Such a pre-nup! What Verso and NewPage have worked out is far more complex than described in the companies’ announcements or even in stock analysts’ reports. Included are some odd provisions that have gone mostly unnoticed.
Here is Dead Tree Edition’s attempt to explain the structure and implications of the impending union, which was announced a week ago after a stormy, three-year courtship:
Why is the proposed deal important?: The two companies control roughly half of the North American market for glossy papers (coated freesheet, coated groundwood, and high-quality supercalendered papers). In theory, a company with that much market share has the power to drive up prices, or at least to keep them stable by preventing gluts in the market. NewVerso (my name for the new company) could also throw its weight around among suppliers and merchants, creating both winners and losers.
Will the marriage be consummated? There seem to be two main hurdles:
1) Anti-trust approval: The Justice Department, goaded perhaps by major paper buyers, may block the deal on grounds that NewVerso’s huge market share would be monopolistic. A more likely scenario is that the company would be forced to sell (or close) a mill, as Abitibi and Bowater were required to do when the two newsprint giants merged.
2) Verso noteholders: For the deal to be consummated, holders of $538 million in Verso debt must agree to exchange their notes for ones worth only $267 million. “This implies debt forgiveness of $271.1 million,” wrote Paulo Santos for Seeking Alpha. “Debt forgiveness is usually attained through a pre-packaged bankruptcy or regular bankruptcy.” Bondholders may chafe at taking such a huge haircut without the stockholders taking a hit. But many had paid less than 50 cents on the dollar for Verso’s distressed debt, and they may decide the NewVerso deal is better than the most likely alternative, a Verso bankruptcy.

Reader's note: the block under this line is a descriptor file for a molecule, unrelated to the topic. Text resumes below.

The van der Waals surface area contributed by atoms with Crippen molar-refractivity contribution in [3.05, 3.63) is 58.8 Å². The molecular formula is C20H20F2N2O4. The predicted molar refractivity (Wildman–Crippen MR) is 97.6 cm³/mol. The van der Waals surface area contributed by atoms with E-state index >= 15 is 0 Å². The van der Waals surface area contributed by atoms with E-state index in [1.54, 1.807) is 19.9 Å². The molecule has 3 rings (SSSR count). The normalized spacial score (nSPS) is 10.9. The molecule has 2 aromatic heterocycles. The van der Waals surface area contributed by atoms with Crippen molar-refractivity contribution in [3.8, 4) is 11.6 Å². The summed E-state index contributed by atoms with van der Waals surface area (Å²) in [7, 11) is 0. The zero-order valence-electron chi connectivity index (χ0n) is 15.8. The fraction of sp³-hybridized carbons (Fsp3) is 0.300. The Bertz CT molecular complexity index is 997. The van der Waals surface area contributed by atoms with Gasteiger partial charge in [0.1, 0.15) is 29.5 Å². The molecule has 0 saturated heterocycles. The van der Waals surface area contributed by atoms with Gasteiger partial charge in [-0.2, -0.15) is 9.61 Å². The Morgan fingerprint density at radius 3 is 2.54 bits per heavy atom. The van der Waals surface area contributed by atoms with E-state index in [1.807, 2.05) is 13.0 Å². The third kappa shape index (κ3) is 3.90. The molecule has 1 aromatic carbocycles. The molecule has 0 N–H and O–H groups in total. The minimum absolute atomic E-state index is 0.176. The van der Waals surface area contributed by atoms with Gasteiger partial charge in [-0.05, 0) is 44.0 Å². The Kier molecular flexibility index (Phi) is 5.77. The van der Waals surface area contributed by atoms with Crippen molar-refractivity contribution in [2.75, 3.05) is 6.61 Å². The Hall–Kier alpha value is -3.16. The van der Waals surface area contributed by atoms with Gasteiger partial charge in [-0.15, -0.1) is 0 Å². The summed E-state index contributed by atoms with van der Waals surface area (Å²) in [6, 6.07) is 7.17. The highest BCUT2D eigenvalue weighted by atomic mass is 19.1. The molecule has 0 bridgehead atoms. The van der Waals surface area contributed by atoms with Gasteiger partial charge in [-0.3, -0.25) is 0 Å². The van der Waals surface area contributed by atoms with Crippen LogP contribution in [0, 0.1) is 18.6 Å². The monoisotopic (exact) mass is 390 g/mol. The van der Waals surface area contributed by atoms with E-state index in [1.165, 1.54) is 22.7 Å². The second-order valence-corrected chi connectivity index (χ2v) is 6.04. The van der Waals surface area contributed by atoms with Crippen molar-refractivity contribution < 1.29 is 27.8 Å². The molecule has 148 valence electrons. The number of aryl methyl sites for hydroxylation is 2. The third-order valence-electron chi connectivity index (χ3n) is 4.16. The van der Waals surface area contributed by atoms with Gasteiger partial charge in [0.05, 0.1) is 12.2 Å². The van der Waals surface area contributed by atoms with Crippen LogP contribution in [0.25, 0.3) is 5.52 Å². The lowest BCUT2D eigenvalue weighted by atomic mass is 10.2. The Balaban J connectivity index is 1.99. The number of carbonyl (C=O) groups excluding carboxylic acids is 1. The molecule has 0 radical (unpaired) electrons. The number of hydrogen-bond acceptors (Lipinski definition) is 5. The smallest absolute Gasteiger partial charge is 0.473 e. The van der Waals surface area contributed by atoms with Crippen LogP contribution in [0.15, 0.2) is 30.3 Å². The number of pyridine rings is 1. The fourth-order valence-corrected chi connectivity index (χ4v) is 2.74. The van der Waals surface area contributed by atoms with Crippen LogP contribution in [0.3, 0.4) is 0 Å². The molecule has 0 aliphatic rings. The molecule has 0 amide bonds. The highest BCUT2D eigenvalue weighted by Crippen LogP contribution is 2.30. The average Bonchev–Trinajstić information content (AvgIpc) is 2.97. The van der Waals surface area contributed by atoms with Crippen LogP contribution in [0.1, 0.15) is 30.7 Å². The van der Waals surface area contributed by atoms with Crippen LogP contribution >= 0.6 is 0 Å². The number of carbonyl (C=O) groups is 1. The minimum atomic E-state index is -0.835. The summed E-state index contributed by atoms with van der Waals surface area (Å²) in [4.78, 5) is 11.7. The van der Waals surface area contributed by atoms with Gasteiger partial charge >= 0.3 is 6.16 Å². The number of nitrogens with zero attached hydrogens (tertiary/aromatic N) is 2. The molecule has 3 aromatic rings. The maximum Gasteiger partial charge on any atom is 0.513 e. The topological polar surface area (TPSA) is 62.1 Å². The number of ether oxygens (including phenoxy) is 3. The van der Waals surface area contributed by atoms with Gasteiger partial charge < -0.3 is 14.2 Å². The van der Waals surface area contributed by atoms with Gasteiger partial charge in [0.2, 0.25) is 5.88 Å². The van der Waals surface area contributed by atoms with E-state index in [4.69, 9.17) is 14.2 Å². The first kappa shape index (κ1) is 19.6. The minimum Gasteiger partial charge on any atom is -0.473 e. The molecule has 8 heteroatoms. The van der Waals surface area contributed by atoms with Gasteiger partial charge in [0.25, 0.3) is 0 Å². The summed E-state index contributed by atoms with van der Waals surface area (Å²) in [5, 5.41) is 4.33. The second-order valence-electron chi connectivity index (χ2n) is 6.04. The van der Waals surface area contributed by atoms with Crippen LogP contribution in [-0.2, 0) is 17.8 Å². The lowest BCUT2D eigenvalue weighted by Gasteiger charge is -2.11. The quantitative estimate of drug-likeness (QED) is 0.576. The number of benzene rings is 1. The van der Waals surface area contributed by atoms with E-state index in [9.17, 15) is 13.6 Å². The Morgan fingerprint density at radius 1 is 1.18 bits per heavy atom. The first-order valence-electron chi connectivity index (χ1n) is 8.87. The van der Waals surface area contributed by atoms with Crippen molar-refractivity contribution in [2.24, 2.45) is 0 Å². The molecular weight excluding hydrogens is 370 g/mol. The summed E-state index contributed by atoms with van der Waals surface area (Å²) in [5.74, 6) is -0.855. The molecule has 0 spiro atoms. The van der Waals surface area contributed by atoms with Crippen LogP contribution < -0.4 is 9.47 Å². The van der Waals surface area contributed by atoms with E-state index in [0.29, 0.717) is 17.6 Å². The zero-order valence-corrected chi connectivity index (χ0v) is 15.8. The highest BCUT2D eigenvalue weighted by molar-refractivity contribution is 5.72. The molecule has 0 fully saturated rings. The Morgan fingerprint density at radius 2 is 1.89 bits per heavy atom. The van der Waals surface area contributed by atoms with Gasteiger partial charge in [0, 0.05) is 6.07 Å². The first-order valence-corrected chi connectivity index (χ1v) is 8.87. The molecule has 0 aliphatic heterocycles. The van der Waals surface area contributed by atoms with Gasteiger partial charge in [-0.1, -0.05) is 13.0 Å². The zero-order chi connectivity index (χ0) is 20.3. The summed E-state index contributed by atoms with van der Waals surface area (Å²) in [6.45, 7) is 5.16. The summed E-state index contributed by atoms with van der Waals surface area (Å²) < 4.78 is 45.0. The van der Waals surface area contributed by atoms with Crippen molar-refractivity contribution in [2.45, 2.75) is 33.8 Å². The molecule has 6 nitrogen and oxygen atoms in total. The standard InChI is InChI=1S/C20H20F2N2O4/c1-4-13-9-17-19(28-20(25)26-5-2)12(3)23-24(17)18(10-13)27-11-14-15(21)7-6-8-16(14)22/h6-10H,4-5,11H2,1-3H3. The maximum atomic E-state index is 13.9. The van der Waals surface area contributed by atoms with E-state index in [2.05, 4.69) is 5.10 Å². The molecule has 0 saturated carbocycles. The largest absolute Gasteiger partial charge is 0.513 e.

Who will the winners be if the deal goes through? Lawyers and investment bankers, of course. Perhaps Verso stockholders, who have seen the price spike six-fold in just a week. And probably competitors like Resolute, UPM, and SAPPI, who would benefit from NewVerso using market discipline to keep prices high.
And the losers? Customers. Either Memphis (Verso’s home) or Dayton (NewPage’s headquarters), at least one of which will lose a corporate headquarters. Probably some supplier and paper merchants. The big losers would be employees and towns of the mill or mills that will be closed.
But didn’t Verso promise it wouldn’t close any mills? No, it said it had no plans to close any mills. Translation: “Nothing in the legal documents requires us to close any specific mills.” Analysts seem to be unanimous in their view that the merger would lead to capacity reductions.
In fact, one of the deal documents even provides incentives for NewPage or Verso to reduce their production capacity by more than 10%. (See the discussion of “triggering events” in the Services Agreement Term Sheet. I’m not aware of any analyst or journalist who has addressed the meaning or significance of the Shared Services Agreement, but I find it intriguing – and confusing.)
That doesn’t sound like a straightforward purchase of NewPage by Verso. What gives? Technically speaking, a Verso subsidiary will merge with a NewPage entity. But each company has several subsidiaries that are involved in related transactions with the others’ subsidiaries, making the NewPage takeover anything but straightforward.